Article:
Geologically speaking, “reef rock” (including 100% wild-extracted live reef rock) is not actually rock–rather, it is an accreted mass of mostly calcareous, biologically derived materials (coral skeleton, mollusk shells, worm tubes, coralline algae, forams, etc.). Moreover, biologically speaking, “live” rock is of course not live at all but rather serves as an attachment site for a broad array of benthic organisms ranging from bacteria to sea squirts. Now, a reef aquarist might argue that frankly any material you use to construct a reef (lava rock, artificial resin-based rock, even cinder blocks) is technically reef rock as soon as you position corals clams, and other animals on it. Even more so once it is encrusted with coralline algae, sponges, etc. But there’s no cause for bickering on the distinction between live rock and dry (i.e. lifeless) rock.
So, wouldn’t you just automatically prefer to use live rock for you reef base? Even just intuitively, live is better than dead when it comes to anything for your reef tank, right? Sure, if you’ve never dealt with Cryptocaryon or other fish diseases. Or Valonia algae. Or Aiptasia anemones. However, if you still have nightmares from your past experiences with these or other all-too-common aquarium plagues, you likely can appreciate the peace of mind that comes from building your reef structure with dry rock (oh, and the huge ease on your wallet, too).
Yeah, we get it: Dry rock can’t exclude these pests forever. As soon as you start adding livestock, these bugs will be able to hitchhike in anyway. True. But the idea here is that with dry rock you start out with a guaranteed clean slate. Controlling pest invasions later will be much easier and much more successful, as you will only be tasked with inspecting/quarantining/treating relatively small volumes of material. In other words, you can fully build a completely pest-free hardscape without worry, and then focus your biosecurity efforts on each frag, clam, fish etc. as you acquire it. The dry rock simply becomes “live” after you’ve seeded it with targeted types of beneficial microbes and coralline algae. And, thanks to Florida-based Pristine Rock, you can obtain clean, premium dry reef rock that is actually sourced from a real coral reef–an ancient coral reef, in point of fact.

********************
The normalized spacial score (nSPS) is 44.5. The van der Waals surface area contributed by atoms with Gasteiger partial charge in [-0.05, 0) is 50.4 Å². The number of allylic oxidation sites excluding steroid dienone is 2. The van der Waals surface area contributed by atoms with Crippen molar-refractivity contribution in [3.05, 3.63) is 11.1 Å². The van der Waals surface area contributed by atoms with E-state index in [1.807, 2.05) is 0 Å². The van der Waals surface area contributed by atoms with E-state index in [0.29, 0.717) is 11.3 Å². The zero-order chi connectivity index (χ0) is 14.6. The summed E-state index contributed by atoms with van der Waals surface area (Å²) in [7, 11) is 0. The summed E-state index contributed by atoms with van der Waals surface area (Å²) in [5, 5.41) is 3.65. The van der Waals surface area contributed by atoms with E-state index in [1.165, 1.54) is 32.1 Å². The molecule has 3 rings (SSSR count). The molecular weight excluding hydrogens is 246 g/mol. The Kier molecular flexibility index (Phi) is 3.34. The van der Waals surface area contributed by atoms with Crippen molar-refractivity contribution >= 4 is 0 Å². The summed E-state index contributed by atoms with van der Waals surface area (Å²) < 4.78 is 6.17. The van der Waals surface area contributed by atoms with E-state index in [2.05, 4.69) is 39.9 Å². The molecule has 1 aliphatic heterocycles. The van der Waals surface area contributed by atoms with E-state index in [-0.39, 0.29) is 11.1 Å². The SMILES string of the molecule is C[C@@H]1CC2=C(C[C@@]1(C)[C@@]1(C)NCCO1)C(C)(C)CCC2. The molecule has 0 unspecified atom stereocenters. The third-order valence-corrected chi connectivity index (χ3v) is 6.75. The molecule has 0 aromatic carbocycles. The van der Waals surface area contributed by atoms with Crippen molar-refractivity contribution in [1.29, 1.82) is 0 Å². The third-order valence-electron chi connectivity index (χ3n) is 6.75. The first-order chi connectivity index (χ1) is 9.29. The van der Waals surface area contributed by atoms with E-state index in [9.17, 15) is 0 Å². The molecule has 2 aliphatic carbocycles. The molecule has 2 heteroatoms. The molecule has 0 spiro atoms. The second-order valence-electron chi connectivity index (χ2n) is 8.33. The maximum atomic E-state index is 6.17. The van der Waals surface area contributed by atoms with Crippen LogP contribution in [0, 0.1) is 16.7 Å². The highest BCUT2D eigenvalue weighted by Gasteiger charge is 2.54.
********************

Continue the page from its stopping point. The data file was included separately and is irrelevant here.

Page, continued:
The perfect dry rock alternative
Pristine Rock was born of owner Jonathan Airado’s own personal needs for his own reef tanks. Specifically, he sought to produce a completely natural (yet sustainable) material that is cleaner with a focus on those fine imperfections that make the rock more appealing to the eyes. They even collect the bits of rubble that break from larger pieces during processing and put them to use on smaller works; indeed, they go so far as to collect the sand as it erodes from the rock, creating an economical and ecologically sound business practice.
Thusly created was Pristine Rock’s premium oolite limestone-based aquarium rock known as “ancient reef rock.” This highly porous, ancient coral skeleton is sourced from bedrock in the southernmost region of South Florida. After it is pressure washed, it is bleached clean, de-bleached and finally rinsed of sediment before being packed and shipped. Ancient reef rock is available in virtually any size and shape. It is easily chiseled to create custom shapes; likewise, you can create custom rock scapes with smaller pieces.
Pristine Rock also offers “ancient reef cuts.” This ancient reef rock is cut flat to create a perfect base to start your rock scape. These pieces can be flipped to have a flat bottom for placing corals higher up in your scape. “Ancient shelf rock” is roughly the same as ancient reef rock but it is normally younger; thus, it has more coral formations in it and hasn’t been compacted into boulders. It comes out in shelves and has beautiful lines naturally carved into it. Shelf rock goes through same processing as reef rock but with the added use of muriatic acid to get a deeper cleaning. “Clam rocks” are essentially ancient reef cuts that are hand carved using an angle grinder to create a nice bowl for a clam to live in. This is especially welcomed by tridacnids such as Maxima clams which typically bore out small depressions into the underlying rock for added security/protection.
Dry rock is an economical, environmental-friendly, easy-to-work alternative to wild live rock as well as man-made rock. It is easily made “live” by inoculation using nitrifying bacteria such as TurboStart, purple non-sulfur bacteria such as Substrate Sauce, coralline algae such as Coralline Algae In A Bottle, and so on. The many beautiful, healthy dry-rock-constructed reef tanks out there attest to that. Perhaps best of all, these materials present zero risk of introducing pests during the critical early stages of reef construction/development. We’ll even go beyond that to state that Pristine Rock offers some of finest (if not THE finest) dry reef rock that the hobby has ever seen!